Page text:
Remarkable 300,000-year-old throwing stick was probably used to hunt horses, say researchers

Hunters on the Schöningen lakeshore likely used the throwing stick to hunt waterbirds or to drive horses to where they would be killed with spears. Images: Supplied

A remarkably preserved 300,000-year-old throwing stick has been unearthed, providing insights into a tool that scientists believe were used to startle or drive horses towards warriors waiting with spears, or to kill water birds.

Researchers say the throwing sticks, used by the extinct humans Homo heidelbergensis, form an important part of the evolution of hunting, and highlight the complexities involved in targeting prey.

The throwing stick was found by a team from the University of Tübingen and the Senckenberg Center for Human Evolution and Paleoenvironment in Schöningen, Lower Saxony, Germany.

Research at Schöningen demonstrates that, 300,000 years ago, Homo heidelbergensis used a combination of throwing sticks, spears and thrusting lances.

Professor Nicholas Conard and Dr Jordi Serangeli, who led the research team, attribute the exceptional discovery to the outstanding preservation of wooden artifacts in the water-saturated lakeside sediments in Schöningen.

Hunters on the Schöningen lakeshore likely used the throwing stick to hunt waterbirds.

The throwing stick was recovered in what is known as layer 13 II-4, which in the 1990s yielded examples of throwing spears, a thrusting lance and additional wooden tools of unknown function.

Like almost all of these finds, the new artifact was carefully carved from spruce wood.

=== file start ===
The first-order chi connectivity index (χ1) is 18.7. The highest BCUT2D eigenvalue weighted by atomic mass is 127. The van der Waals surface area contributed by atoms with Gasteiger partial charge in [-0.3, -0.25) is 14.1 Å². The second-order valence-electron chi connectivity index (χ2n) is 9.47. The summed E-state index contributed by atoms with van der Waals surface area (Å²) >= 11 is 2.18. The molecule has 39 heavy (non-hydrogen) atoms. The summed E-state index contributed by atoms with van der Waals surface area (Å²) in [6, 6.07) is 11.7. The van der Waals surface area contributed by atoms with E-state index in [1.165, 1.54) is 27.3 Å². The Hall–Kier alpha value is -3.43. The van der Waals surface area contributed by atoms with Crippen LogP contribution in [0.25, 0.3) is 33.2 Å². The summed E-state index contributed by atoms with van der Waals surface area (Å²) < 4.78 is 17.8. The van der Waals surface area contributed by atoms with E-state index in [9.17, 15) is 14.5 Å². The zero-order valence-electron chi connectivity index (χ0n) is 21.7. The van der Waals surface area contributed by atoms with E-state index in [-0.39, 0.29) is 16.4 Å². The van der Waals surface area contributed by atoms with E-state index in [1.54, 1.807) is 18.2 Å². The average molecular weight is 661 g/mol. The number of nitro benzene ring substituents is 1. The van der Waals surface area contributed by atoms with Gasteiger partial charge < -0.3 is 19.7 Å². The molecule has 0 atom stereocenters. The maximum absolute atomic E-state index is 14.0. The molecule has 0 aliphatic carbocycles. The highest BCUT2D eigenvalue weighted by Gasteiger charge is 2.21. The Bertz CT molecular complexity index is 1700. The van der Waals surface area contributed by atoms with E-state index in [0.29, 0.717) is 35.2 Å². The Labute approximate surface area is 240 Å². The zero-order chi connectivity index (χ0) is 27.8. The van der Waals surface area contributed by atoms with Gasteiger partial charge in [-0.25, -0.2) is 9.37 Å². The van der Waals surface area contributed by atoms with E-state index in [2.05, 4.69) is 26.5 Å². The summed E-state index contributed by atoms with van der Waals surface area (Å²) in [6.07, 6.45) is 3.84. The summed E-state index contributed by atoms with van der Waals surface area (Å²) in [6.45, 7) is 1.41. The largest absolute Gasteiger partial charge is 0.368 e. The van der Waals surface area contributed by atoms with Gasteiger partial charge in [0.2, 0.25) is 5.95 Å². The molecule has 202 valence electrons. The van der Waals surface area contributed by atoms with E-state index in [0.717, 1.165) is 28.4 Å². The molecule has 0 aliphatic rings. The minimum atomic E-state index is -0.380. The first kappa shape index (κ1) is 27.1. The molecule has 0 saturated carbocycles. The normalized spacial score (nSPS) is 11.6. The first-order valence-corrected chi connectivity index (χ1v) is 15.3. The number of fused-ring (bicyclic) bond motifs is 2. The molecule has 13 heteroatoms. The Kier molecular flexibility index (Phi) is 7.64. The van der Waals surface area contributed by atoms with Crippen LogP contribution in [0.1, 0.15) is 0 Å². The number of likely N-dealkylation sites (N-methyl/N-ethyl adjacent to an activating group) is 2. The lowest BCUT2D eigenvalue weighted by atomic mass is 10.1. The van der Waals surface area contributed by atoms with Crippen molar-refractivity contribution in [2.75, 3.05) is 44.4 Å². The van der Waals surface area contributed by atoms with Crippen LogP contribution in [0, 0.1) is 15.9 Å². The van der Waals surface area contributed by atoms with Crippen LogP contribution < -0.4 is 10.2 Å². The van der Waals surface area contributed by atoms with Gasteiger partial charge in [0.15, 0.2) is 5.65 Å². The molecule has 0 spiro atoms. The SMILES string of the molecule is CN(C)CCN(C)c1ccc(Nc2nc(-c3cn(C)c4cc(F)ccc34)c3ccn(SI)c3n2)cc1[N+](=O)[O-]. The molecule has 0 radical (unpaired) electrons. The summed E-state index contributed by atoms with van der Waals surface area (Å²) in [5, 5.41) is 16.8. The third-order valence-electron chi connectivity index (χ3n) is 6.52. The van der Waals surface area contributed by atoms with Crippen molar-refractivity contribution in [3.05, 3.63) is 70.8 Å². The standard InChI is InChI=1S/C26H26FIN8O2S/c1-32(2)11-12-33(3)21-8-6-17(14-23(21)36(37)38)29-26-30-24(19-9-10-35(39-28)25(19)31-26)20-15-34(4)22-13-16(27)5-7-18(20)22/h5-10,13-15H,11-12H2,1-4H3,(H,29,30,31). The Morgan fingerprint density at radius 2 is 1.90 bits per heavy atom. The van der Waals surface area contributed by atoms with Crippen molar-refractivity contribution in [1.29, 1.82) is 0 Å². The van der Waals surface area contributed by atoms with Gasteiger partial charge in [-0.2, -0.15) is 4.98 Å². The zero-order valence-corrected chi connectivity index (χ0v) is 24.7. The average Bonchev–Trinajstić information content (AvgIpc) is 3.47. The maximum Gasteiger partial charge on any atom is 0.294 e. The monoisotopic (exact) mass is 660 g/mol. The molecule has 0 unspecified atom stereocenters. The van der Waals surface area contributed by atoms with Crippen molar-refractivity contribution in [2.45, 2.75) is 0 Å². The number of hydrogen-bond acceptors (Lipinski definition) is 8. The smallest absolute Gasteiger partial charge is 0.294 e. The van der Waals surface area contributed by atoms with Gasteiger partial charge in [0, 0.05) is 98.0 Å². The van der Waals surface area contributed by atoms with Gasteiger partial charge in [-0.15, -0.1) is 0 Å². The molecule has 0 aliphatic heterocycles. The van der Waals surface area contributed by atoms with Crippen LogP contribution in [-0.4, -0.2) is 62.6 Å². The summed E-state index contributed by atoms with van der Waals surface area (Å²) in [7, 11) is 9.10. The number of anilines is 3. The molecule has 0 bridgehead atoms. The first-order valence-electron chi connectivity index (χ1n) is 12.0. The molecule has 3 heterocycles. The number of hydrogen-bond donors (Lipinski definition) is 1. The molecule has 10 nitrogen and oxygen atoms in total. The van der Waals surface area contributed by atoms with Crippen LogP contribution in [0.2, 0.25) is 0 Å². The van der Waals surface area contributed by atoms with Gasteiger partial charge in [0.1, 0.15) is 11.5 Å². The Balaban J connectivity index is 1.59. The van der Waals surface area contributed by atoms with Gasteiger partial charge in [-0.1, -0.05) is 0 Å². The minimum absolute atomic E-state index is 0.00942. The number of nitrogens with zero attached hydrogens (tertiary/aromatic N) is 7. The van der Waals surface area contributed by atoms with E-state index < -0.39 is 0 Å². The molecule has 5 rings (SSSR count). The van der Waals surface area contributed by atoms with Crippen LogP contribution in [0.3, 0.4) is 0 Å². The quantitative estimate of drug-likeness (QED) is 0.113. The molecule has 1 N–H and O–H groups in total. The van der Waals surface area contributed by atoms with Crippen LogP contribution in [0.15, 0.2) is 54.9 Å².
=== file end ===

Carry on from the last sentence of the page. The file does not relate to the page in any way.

The throwing stick is 64.5cm long, 2.9cm in diameter and weighs 264 grams.

The cross-section is asymmetrical with a round and a flatter side.

Use-wear analysis conducted by Veerle Rots from the University of Liège, Belgium, shows how the maker of the throwing stick used stone tools to cut the branches flush and then to smooth the surface of the artifact.

Four views of the recovered throwing stick from Schöningen, with additional views of further details.

The artifact preserves impact fractures and damage consistent with that found on ethnographic and experimental examples of throwing sticks.

When in flight, throwing sticks rotate around their center of gravity, and do not return to the thrower, as is the case with boomerangs.

Instead, the rotation helps to maintain a straight, accurate trajectory while increasing the likelihood of striking prey animals.

Serangeli explains: “They are effective weapons at diverse distances and can be used to kill or wound birds or rabbits or to drive larger game, such as horses, that were killed and butchered in large numbers in the Schöningen lakeshore.”

Remains of swans and ducks are well-documented in the area.

The throwing stick, as found in sediment by researchers.

Experiments show that throwing sticks of this size reach maximum speeds of 30 metres per second.

Dr Gerlinda Bigga, who studies the structure of wood used for tools, noted that studies from North America, Africa and Australia show that the range of such weapons varies from 5 to more than 100 metres.

“The chances of finding Paleolithic artifacts made of wood are normally zero,” Conard says. “Schöningen, with its exceptional preservation, has yielded by far the largest and most important record of wooden tools and hunting equipment from the Paleolithic.”

The find is described in a just-published report in the journal Nature Ecology & Evolution.

Excavations at Schöningen are funded by Germany’s Ministry of Science and Culture of the State of Niedersachsen. They are conducted in co-operation with the State Heritage Office of Lower Saxony.

Nicholas J. Conard, Jordi Serangeli, Gerlinde Bigga and Veerle Rots: “A 300,000-year-old throwing stick from Schöningen, northern Germany, documents the evolution of human hunting.” Nature Ecology & Evolution, DOI: 10.1038/s41559-020-1139-0

The abstract of the brief communication can be read here

The excavation site at Schöningen.

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